Today's Article
'The government can
become overly reliant
on contractors and
risk contractors
performing inherently
governmental
functions,' states the
GAO.
The American Spark
Are Contractors Running Things At The Pentagon?

By Cliff Montgomery - Mar. 30th, 2018

“The Department of Defense (DOD) is the federal government’s largest purchaser of contractor-provided
services,” which can be a real problem as “the government can become overly reliant on contractors and risk
contractors performing inherently governmental functions,”
according to this recently-released study from the
Government Accountability Office (GAO).

It’s a matter of concern.

“The National Defense Authorization Act for Fiscal Year 2017 amended existing requirements for DOD to
annually collect data on contracted services and to compile and review an inventory of the functions
performed by contractor personnel,” states the report.

But the GAO discovered that “military departments generally have not developed plans to use the inventory
for workforce and budget decisions, as statutorily required. This is consistent with what GAO found in
November 2014 and October 2016.”

So the Pentagon big-wigs are happy to spend your tax dollars, but are not too keen on proving that you - the
American public - still control your armed forces. As we said, it’s a matter of concern.

Below, the
American Spark quotes a few telling sections of the GAO report:


The Department of Defense (DOD) is the federal government’s largest purchaser of contractor-provided
services, which obligated about $150 billion on contracted services in fiscal year 2016.

“DOD relies on contractors to provide a wide array of services, including support for management, information
technology, and weapon systems.

“There are benefits to using contractors to perform services for the government, but the government can
become overly reliant on contractors and risk contractors performing inherently governmental functions.

“This risk is increased for certain types of services, including program evaluation, systems engineering, and
information technology support services, as the Office of Federal Procurement Policy and our prior work has
found.

“Beginning in 2001, Congress enacted legislation to improve DOD’s ability to manage its acquisitions of
contracted services, to make more strategic decisions about the appropriate workforce mix, and to better align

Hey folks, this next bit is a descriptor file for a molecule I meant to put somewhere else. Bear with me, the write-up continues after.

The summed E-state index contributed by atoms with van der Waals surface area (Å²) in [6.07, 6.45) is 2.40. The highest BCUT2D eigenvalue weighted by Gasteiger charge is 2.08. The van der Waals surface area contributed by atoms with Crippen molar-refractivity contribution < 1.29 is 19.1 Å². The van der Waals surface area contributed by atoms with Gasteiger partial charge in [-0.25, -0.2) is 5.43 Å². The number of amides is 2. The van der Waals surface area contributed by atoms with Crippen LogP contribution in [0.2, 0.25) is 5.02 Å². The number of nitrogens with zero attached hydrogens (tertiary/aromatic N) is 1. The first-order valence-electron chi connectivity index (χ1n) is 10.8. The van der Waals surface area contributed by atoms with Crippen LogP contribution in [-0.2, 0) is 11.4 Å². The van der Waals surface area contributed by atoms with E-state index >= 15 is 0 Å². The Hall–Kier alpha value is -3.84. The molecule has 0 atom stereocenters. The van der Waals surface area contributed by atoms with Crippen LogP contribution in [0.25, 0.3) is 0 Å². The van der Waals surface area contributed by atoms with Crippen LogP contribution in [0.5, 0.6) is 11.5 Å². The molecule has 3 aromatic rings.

resource needs through the budget process to achieve that mix. [...]

“[But] DOD has faced long-standing challenges in effectively managing its service acquisitions.

“The National Defense Authorization Act for Fiscal Year 2017 amended existing requirements for DOD to
annually collect data on contracted services and to compile and review an inventory of the functions perform-
ed by contractor personnel.

“The Act also contained a provision for GAO to report on the status of this data collection and to assess
DOD’s use of the inventory.

“This report addresses how DOD (1) collected data to create an inventory of fiscal year 2016 contracted
services and (2) used the inventory to inform workforce planning, workforce mix, and budget decisions. [...]

What GAO Found

“GAO found that the Department of Defense (DOD) used the same sources as it did in prior years to collect
data and create an inventory of fiscal year 2016 contracted services, which is intended, in part, to help DOD
make more strategic workforce decisions and better align resources.

“Office of the Secretary of Defense (OSD) guidance, issued in September 2017 to implement congressional
direction, required the military departments to include in their submissions, at a minimum, purchases of
services with a total contract value of $3 million or more, and in four services acquisition portfolio groups—
logistics management, equipment-related, knowledge-based, and electronics and communications.

“As permitted under OSD’s inventory guidance, the military departments varied somewhat in how they
reported their contracted services data to OSD.

“For example, [...] the Navy submitted summary data of contracted services but did not provide a list of
purchases in time to be included in an inventory summary for Congress. An OSD official said, however, that
the information provided was sufficient to prepare the inventory summary, which OSD submitted to Congress
in February 2018.  

“The Navy subsequently provided a list of its fiscal year 2016 service purchases to OSD in March 2018.

“Military departments generally have not developed plans to use the inventory for workforce and budget
decisions, as statutorily required. This is consistent with what GAO found in November 2014 and October 2016.

“GAO’s analysis found that the military departments’ guidance generally does not require using the inventory
in workforce and budget decisions.

“Army manpower officials told GAO that inventory information such as the number of contractor full-time
equivalents and the functions performed can be used to inform workforce mix decisions. However, workforce
and budget officials at the Army, Navy, and Air Force stated they make limited use of the inventory to inform
decision-making, in part because by the time the inventory is available, the data reflected are often too
outdated to inform strategic decisions.

“GAO has previously recommended ways to improve use of the inventory. In November 2014, for example,
GAO found that a lack of officials at the military departments who are accountable for integrating the use of
the inventory leaves the department at continued risk of not complying with the legislative requirement to use
the inventory to support management decisions.

“This issue persists, as the military departments have not made final designations for accountable officials
responsible for developing plans and enforcement mechanisms to use the inventory.”



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